I spent last Saturday with my friend Rick, WØPC, at his shack. We decided to give the North American QSO Party RTTY contest a go. I’ve never been much of a contester, although I have dabbled a bit here and there. Conceptually, I find the idea of contesting exciting. But, when it’s just me in the basement, after a couple of hours I usually get a little restless and go find something else to do. Also I don’t really know what I’m doing with contests, and find them a bit intimidating.
So when I read about the NAQP RTTY contest, I asked Rick about it. Rick has a group of friends in Nevada that he visits to run the RTTY Roundup. They usually win the NV section, so I figured who better to partner with. We decided to run from his station to take advantage of his hex beam antenna and panadapter on his Elecraft K3 radio.
I had never used RTTY mode before, so I showed up a little early to go through the ins and outs. WØPC had the N1MM+ contest logging program and MMTTY, a companion RTTY application. These programs made running the contest a breeze: We could tune to signals seen on the panadapter, and then fine tune with the lissajous figure displayed by MMTTY. After that, it was a matter of using the preprogrammed macros to either call or answer a CQ, than another to send the exchange.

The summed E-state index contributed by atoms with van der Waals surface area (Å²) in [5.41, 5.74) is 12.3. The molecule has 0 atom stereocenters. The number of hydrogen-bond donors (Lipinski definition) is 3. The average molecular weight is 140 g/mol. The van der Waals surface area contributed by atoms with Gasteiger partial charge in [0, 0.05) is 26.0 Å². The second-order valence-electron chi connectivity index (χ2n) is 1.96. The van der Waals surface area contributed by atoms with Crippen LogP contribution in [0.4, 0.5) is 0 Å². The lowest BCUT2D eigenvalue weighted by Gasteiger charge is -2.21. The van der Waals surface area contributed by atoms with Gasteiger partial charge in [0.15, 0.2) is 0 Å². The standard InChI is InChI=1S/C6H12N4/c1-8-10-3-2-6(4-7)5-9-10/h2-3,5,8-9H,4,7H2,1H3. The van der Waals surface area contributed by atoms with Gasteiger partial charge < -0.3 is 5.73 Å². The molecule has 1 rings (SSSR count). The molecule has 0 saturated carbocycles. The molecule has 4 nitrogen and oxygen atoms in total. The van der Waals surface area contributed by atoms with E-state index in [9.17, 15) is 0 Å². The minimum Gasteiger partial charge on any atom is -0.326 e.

The nice thing about RTTY contesting, I discovered, is that I couldn’t hear any pileups beforehand. In SSB contests
I’ve dabbled in previously, I would aften hear a large pileup and keep moving, expecting that I’d never break through. With the RTTY contest, I would occasionally see several operators trying to respond, bur garbled text on the screen doesn’t have the same intimidating effect as a cacophony of call signs in my headset.
We operated continuously for the entire 12 hours, each of us taking it shifts of a couple hours or so. Rick’s YL, Helen, ACØNF, was a gracious hostess as well. She went on a Domino’s run early in the afternoon, and appeared with coffee late in the evening.
By the time midnight rolled around, the team of WØPC and WZØW had logged 261 QSOs and a score somewhere north of 24,000 points (if memory serves). We had a bit of a hiccup getting the Cabrillo file formatted correctly, and the upload site kept giving an error. Rick got it sorted out sometime after I eventually left, though, so it’s all good.
I’m not sure when results will be announced. While some kind of award would be great, I gained a whole lot of experience in one day, and had a lot of radio related fun.